tzconfig − set the local timezone




This manual page explains how you can use the tzconfig utility to set the local timezone. This is necessary to let your system know about the difference between system time and local time (the time in the real world). It is also necessary to make your system behave nicely when your location uses Daylight Savings Time.

A valid system time together with the correct local time zone will give you best performance and highest reliablility. It is especially important in a network environment, where even small time differences can make a mirror refetch a whole ftp site, or where time stamps on external file systems are used.

tzconfig is called without any parameters from the shell. First it presents the current setting and asks for verification to change it.

You may press Ctrl-C to interrupt the script at any time.

After you made your choice, tzconfig will try to change the timezone for you. See the Internals section below for technical details. You must have root privilegies to actually change anything. Please use tzselect(1) as a user space command to just look at the timezones. It will print the local time in any timezone recognized by the system.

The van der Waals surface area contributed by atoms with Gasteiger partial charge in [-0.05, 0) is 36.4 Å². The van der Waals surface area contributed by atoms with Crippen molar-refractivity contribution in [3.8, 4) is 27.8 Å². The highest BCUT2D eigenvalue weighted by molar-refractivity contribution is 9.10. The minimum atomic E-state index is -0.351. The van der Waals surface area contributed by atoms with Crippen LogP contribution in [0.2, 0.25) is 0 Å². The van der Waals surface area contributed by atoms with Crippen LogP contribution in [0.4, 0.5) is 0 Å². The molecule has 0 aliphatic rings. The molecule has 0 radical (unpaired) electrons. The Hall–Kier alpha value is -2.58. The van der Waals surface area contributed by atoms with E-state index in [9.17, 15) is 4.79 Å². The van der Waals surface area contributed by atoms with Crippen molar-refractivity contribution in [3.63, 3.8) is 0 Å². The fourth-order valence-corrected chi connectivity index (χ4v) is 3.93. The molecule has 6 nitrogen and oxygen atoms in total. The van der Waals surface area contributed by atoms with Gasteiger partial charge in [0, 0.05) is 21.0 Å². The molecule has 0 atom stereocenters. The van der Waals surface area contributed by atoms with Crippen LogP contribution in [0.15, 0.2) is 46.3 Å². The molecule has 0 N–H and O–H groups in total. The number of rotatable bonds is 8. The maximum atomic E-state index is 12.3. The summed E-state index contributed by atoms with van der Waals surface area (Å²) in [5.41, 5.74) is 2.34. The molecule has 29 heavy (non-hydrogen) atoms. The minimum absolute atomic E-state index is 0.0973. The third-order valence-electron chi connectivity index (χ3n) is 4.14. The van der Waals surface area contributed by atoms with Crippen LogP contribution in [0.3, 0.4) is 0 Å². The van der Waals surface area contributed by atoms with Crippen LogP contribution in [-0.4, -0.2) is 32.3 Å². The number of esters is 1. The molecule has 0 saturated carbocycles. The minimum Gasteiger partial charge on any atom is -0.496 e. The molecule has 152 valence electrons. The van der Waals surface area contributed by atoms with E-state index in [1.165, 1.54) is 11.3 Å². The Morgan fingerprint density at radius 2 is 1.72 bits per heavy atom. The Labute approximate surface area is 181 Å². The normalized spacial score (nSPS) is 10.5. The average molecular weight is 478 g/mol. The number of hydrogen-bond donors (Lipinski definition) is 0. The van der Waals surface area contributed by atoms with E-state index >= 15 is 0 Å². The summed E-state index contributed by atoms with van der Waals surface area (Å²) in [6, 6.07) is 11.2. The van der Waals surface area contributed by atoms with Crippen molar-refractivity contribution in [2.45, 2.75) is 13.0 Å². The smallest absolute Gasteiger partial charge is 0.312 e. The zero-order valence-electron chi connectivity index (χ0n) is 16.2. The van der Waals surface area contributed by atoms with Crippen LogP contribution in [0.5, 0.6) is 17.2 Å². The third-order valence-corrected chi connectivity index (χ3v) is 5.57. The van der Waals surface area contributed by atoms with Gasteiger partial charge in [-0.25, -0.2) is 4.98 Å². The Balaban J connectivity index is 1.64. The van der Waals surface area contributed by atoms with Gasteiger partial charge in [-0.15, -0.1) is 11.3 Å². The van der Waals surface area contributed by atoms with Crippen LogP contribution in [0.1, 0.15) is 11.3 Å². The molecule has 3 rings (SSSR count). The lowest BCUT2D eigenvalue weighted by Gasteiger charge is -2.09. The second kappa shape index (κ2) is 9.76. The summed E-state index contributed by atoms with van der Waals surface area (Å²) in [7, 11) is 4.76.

What timezone is correct for your system? It depends on the geographical location of the machine. Getting the correct location is important, but the system must also know how your hardware clock is set. Most DOS based PCs set their hardware clock on Local Time, while most UNIX systems set their hardware clock to UTC.

The Debian GNU/Linux system gains its knowledge of this setting from the file /etc/default/rcS. This file contains either the line UTC=yes, which indicates that the hardware clock is set to UTC, or it contains the line UTC=no, which declares the hardware clock is set to Local Time. If these setting are correct, and the hardware clock is truely set as indicated, then configuring the proper timezone for the machine will cause the proper date and time to be displayed. If these are not set correctly, the the reported time will be quite incorrect. See hwclock(8) for more details on this topic.


The work done by tzconfig is actually pretty simple. It just updates the link /etc/localtime to point to the correct timezone installed in /usr/share/zoneinfo/.

There is nothing wrong with doing this manually. However, using tzconfig you don’t have to remember the path to the timezones.


/etc/timezone /etc/localtime /usr/share/zoneinfo


hwclock(8) tzselect(1) rcS(5)


Copyright 1998 Marcus Brinkmann <brinkmd [AT]> Edits Copyright 1998 Dale Scheetz <dwarf [AT]>

Please see nroff source for legal notice.